Edgar Cochran ✝️’s review published on Letterboxd:
Significantly the most divisive Nolan feature yet, Tenet is founded on scientifically accurate principles, but breaks the physical rule of matter creation for action-exploitative entertainment purposes through the concept of time inversion that, for some bizarre and unknown reason, people keep calling "time travel". Nolan's weaknesses as a drama writer show more pervasively here, where his mind shows his permanent fixation towards the abused/traumatized wife and the unseen son.
Audiences are primarily divided in two parts:
-The film plays with a very astute concept, but executed very poorly, with nule character development and an unnecessarily convoluted plot management.
-The film is a Bond-esque showcase of time-space philosophy and impressionistic action thrills where the audiovisual spectacle is just the beginning of a film with more brains than the average blockbuster.
There's barely middle ground.
For starters, even if Shane Carruth's mathematically correct and theoretically flawless approach was related to time-travel, both Rian Johnson and Christopher Nolan made derivatives of Primer (2004). Johnson made it an action-thriller entirely made of popcorn. I won't complain greatly, except for the X-Men ending which was beyond preposterous. Carruth eternally facepalmed with Johnson's intentionally illogical linearity, but Nolan's ambitions are others.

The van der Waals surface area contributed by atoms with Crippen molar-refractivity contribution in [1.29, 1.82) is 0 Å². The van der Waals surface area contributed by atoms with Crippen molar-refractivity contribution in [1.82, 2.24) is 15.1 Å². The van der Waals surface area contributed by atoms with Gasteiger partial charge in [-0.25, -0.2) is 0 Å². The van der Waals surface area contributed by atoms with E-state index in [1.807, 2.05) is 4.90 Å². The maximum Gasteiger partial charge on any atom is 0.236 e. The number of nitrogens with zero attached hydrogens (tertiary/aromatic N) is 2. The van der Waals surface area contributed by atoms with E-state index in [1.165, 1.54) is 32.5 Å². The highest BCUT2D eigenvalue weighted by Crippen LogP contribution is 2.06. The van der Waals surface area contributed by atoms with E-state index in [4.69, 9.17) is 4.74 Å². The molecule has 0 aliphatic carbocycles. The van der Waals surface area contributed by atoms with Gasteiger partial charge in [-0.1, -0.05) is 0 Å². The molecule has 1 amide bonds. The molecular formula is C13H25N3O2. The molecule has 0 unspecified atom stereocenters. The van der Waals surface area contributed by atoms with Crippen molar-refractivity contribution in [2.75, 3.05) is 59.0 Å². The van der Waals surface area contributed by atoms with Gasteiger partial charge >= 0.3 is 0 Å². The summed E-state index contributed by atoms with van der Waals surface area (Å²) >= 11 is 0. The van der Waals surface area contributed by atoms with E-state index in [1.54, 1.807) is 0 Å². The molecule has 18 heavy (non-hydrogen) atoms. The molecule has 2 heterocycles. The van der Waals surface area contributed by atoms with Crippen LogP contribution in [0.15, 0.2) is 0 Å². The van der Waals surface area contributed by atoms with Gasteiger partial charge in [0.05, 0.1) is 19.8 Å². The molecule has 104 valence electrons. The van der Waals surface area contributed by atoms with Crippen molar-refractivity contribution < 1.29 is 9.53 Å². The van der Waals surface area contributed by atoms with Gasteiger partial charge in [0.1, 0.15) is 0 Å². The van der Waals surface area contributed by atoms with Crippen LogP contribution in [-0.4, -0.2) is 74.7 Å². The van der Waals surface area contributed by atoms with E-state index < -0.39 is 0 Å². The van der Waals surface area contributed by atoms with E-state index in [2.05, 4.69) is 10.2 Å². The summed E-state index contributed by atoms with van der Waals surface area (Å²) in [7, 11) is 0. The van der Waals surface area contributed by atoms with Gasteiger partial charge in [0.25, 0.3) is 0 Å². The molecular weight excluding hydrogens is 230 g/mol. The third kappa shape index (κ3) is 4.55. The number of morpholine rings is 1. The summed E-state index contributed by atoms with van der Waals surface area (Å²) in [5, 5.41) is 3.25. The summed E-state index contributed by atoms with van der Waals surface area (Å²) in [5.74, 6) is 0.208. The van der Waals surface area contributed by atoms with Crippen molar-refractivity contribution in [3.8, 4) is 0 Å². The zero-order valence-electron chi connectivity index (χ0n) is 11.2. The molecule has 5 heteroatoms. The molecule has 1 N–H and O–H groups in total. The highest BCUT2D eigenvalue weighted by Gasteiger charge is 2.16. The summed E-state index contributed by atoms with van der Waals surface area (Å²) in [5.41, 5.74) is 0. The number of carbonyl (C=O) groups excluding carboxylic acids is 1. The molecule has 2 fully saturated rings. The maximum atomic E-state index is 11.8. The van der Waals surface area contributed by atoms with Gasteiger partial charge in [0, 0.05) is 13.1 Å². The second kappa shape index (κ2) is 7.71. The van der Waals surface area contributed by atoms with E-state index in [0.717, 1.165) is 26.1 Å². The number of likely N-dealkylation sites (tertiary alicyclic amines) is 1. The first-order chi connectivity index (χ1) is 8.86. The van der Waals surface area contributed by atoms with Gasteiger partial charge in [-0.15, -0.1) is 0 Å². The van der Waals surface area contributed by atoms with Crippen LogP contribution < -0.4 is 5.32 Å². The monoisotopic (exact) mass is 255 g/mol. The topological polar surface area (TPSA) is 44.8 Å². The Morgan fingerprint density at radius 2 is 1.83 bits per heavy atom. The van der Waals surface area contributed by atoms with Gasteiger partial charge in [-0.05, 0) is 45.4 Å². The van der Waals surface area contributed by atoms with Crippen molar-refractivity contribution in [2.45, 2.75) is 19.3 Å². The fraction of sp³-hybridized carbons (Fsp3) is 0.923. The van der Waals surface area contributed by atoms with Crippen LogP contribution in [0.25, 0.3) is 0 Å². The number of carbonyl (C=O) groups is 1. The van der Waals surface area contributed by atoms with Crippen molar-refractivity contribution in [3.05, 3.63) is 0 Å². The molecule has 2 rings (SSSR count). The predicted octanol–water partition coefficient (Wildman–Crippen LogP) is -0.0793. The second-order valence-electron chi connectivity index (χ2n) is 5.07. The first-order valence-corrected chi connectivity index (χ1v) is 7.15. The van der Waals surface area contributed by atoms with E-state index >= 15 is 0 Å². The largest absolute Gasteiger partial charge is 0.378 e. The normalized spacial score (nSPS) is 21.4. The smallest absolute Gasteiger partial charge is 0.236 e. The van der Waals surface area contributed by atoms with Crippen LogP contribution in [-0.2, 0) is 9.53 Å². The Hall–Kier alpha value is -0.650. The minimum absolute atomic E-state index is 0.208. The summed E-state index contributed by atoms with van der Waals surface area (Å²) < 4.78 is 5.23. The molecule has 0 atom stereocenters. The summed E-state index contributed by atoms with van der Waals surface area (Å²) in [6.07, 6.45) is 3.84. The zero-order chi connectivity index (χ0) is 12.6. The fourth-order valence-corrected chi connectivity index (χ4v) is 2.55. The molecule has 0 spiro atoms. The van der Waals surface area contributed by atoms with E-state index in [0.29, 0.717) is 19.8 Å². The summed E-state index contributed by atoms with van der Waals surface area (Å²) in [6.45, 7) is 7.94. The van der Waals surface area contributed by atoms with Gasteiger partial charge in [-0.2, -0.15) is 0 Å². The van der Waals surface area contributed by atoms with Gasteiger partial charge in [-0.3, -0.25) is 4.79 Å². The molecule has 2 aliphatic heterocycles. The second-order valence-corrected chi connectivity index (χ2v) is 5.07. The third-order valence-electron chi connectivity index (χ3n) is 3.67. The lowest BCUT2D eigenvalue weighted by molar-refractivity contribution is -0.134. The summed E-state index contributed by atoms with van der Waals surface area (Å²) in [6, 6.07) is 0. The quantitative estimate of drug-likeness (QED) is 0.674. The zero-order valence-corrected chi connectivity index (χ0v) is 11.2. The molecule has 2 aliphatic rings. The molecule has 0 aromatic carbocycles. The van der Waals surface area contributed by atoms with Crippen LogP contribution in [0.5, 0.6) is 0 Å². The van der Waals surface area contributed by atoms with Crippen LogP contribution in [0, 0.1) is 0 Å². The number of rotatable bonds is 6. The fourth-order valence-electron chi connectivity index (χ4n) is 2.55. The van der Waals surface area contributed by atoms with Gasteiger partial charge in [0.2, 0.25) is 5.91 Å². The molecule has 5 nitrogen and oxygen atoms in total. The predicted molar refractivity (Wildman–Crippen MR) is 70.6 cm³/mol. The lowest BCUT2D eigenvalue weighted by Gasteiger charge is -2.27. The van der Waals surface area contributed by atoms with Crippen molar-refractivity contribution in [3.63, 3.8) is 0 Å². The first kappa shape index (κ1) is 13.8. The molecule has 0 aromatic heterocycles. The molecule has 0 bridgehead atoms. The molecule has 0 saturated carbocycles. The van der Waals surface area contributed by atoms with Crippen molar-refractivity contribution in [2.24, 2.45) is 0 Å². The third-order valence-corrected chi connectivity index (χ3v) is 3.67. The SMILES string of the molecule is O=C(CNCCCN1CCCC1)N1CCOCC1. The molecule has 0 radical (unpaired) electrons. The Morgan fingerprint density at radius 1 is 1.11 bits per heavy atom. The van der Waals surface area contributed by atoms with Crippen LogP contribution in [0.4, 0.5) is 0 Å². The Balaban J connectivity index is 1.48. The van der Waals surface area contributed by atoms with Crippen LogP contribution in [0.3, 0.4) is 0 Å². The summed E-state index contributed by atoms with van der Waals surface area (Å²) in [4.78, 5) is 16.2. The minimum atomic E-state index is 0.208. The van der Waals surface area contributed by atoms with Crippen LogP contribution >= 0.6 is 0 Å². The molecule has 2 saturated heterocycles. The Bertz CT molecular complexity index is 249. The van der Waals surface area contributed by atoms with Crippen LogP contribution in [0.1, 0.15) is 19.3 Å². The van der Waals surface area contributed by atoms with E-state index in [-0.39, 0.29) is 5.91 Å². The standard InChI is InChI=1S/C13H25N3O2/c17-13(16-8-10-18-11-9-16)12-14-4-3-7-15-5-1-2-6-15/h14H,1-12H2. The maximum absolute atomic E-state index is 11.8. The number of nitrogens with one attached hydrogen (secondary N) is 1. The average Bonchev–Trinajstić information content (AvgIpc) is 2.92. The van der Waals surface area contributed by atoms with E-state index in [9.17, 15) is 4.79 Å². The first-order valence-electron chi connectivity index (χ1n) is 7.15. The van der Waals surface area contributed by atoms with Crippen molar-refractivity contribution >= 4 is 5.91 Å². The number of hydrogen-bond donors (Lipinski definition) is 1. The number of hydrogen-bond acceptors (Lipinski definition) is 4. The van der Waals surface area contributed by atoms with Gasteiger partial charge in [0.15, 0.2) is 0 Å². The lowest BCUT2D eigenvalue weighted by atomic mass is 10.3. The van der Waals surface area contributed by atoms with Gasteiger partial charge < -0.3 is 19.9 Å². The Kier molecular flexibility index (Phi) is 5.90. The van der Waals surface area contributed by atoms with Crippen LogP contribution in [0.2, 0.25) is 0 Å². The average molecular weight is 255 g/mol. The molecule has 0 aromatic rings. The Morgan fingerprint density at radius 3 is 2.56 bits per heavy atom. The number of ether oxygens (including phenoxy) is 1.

Character arcs are non-existent. They are not a requirement for an action film to be good, but Nolan's lack of interest is shameless. Imagine a film where characters are the background and the central concept is the protagonist. That is the biggest sin of the film.
The second biggest sin is applying this concept to an ordinary espionage plot that reaches average Bond levels. At least Inception played some Melville-esque cards, particularly with the shady characters. Here, the plot is overtly simplified and stereotyped so that the time inversion concept can be exploited to its fullest capacity; however, the walls are already set by the plot conveniences, and hence, the boundaries as well. The opening sequence is top-notch impressionism and the craft is exquisite, but that's the best you'll get out of the whole show. The motivation of the villain could be mocked by Sean Connery in 1962 with one of his most famous lines.
Pacing and editing is top tier, with a score that tries desperately to imitate Zimmer (it does have its punches), and beyond the extraordinary amount of time dedicated to E.X.P.O.S.I.T.I.O.N., the action is justified for the sake of pop-cornish entertainment.
You see, Nolan at least is not replacing substance with audiovisual exploitation/spectacle gimmicks, but he is sidetracking character development to a cynical degree. I still prefer it over Gordon-Levitt pretending to be Willis, but this is certainly among the Hollywoodteur lowest moments.
Wait... Did I just make up a term?